Men and women who serve their country come home every day only to suffer from mild traumatic brain injury and post-traumatic stress disorder. And now there is increasing evidence that there are even more-negative consequences to their time in the military: early signs of conditions that are typically seen in older people.
Preliminary research on veterans and active-duty members of the military shows that symptoms like hypertension, elevated cholesterol and glucose levels, and obesity, which are typically seen in older Americans, are plaguing members of the military at a much earlier age, according to Regina McGlinchey, co-director of the U.S. Department of Veterans Affairs Transitional Research Center for TBI and Stress Disorders (TRACTS).
"Other work prior to this has shown a link between PTSD and risk for metabolic syndrome," said Dr. Ann Rasmusson, a research affiliate with the VA's National Center for PTSD and TRACTS. "We think that there may be common underlying risk factors for both, plus the trauma and stress they are exposed to may also have influence on cardiovascular risk."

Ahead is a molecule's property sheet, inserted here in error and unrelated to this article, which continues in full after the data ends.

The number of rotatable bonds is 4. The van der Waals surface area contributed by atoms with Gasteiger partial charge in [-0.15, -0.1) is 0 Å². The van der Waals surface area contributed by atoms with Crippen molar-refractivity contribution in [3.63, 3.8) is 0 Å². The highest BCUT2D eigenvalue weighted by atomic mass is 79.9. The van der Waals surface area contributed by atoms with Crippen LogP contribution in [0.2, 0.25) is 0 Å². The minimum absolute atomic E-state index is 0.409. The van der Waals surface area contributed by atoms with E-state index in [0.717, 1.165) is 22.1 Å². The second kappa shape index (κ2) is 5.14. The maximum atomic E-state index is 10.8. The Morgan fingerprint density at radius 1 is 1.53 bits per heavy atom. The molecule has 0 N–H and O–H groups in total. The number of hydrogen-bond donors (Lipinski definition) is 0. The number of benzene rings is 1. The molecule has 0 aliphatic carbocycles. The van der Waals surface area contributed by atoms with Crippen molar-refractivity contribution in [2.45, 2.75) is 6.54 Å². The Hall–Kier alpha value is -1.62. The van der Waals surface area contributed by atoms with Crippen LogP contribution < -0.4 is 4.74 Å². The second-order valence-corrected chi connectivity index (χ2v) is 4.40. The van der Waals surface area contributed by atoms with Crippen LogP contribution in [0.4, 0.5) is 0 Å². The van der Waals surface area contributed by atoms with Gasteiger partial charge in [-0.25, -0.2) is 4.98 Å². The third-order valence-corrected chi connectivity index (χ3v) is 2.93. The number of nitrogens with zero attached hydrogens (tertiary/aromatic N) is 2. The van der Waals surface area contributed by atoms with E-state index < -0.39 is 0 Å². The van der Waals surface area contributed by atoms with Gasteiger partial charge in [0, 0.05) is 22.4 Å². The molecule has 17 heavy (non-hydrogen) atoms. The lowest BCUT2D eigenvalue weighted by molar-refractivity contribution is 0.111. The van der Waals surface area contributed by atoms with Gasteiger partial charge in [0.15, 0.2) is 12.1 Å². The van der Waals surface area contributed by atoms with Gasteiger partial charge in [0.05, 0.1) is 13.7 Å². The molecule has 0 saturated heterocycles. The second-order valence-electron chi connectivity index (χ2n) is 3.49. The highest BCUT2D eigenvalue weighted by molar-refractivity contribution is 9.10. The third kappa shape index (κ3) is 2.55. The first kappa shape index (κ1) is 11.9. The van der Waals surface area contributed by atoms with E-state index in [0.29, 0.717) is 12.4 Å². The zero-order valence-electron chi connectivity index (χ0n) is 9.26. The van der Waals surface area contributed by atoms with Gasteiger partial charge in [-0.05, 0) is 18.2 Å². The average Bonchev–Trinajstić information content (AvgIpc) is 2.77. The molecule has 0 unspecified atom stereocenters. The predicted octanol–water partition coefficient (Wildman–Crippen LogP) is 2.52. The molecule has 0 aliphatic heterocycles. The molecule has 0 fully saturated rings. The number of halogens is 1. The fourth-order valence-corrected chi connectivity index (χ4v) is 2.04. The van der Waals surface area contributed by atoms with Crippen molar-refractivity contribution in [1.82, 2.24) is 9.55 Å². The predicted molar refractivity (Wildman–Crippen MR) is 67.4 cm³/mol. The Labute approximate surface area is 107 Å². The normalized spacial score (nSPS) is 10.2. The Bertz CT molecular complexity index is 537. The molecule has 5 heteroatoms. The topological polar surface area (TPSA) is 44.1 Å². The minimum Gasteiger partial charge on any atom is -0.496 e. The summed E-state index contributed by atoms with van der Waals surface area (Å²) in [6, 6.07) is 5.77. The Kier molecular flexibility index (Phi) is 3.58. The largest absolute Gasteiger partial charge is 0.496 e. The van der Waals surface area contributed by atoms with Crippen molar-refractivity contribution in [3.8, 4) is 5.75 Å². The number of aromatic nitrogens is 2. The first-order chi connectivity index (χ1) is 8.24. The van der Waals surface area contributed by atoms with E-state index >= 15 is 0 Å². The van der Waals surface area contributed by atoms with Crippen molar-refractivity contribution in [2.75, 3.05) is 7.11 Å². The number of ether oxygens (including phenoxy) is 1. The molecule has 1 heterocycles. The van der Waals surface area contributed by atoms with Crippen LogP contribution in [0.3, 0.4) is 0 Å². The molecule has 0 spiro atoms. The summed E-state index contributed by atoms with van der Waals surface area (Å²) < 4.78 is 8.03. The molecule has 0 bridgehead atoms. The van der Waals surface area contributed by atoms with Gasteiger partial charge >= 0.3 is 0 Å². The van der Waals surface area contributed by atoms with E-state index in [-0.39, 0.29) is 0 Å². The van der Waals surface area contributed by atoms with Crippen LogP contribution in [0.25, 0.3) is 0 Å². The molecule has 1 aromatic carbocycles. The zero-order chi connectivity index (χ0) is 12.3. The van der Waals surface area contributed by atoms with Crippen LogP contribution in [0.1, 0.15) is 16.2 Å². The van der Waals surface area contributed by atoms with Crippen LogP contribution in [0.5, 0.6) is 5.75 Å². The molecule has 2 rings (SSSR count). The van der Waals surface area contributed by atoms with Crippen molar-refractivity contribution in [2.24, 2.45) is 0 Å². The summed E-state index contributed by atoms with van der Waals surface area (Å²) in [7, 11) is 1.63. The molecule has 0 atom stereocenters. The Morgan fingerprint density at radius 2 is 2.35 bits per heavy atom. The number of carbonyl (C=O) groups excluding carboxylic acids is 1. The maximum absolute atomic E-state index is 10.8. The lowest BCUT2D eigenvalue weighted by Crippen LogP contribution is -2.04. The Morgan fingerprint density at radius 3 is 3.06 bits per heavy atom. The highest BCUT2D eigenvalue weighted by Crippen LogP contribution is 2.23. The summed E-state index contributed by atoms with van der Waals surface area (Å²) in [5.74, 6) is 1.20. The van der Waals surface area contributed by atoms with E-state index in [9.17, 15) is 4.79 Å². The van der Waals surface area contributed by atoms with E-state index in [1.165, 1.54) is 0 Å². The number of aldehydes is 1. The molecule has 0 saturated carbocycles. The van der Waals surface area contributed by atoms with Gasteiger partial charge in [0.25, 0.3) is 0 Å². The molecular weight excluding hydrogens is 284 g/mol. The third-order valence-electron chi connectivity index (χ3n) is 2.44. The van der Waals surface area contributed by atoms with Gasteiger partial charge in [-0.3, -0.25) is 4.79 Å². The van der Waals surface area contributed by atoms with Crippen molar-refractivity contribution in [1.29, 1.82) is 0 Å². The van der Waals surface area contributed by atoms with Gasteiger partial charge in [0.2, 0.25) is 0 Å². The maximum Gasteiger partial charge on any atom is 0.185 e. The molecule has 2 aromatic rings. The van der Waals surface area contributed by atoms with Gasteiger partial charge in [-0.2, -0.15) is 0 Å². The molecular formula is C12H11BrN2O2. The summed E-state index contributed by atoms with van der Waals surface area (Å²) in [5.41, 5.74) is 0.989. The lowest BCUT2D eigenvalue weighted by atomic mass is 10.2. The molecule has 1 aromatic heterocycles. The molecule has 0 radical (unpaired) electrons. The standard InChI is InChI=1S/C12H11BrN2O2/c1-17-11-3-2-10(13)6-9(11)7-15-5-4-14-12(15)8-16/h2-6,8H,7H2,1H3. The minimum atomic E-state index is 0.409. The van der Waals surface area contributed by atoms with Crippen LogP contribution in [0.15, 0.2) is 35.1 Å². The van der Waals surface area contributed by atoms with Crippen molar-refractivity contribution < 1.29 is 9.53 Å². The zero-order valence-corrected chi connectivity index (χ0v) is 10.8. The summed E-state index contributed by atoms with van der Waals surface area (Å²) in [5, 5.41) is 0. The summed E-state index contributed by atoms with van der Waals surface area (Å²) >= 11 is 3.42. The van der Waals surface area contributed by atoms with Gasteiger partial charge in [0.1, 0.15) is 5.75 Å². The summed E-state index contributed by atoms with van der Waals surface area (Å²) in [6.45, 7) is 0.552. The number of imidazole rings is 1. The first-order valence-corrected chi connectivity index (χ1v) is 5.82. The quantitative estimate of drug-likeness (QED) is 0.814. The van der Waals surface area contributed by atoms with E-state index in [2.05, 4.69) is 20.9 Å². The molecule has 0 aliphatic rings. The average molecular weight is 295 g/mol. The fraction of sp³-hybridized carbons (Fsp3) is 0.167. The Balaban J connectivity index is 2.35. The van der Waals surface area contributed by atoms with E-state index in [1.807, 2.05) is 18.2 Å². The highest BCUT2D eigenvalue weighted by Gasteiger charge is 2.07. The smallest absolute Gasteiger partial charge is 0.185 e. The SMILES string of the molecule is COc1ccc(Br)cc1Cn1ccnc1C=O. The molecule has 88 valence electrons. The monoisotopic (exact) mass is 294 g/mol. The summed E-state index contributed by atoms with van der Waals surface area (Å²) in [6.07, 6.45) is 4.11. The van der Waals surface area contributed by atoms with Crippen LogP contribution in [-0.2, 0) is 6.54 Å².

The center, which began testing veterans who suffer from brain injuries and PTSD in 2010, has seen more than 270 veterans and active-duty members. The center sees veterans of all ages, but the focus has been on those in their 20s and early 30s.
"People are coming in and have one or more of those risk factors, even in very young soldiers," Rasmusson said. "It's usually the kind of thing that happens when you're 45 or 50 and you get a wake-up call. That doesn't usually happen to people in their 20s."
"What we are finding is alarming," McGlinchey said. "We weren't prepared for the numbers we've seen."
While these findings are only preliminary, both researchers emphasized the importance of treatment.
"This is the earliest this has ever been looked at," Rasmusson said. "We urge people to come in sooner rather than later for treatment of PTSD and any associated medical problems."
Sean P Eagan
Former Chairman American Cold War Veterans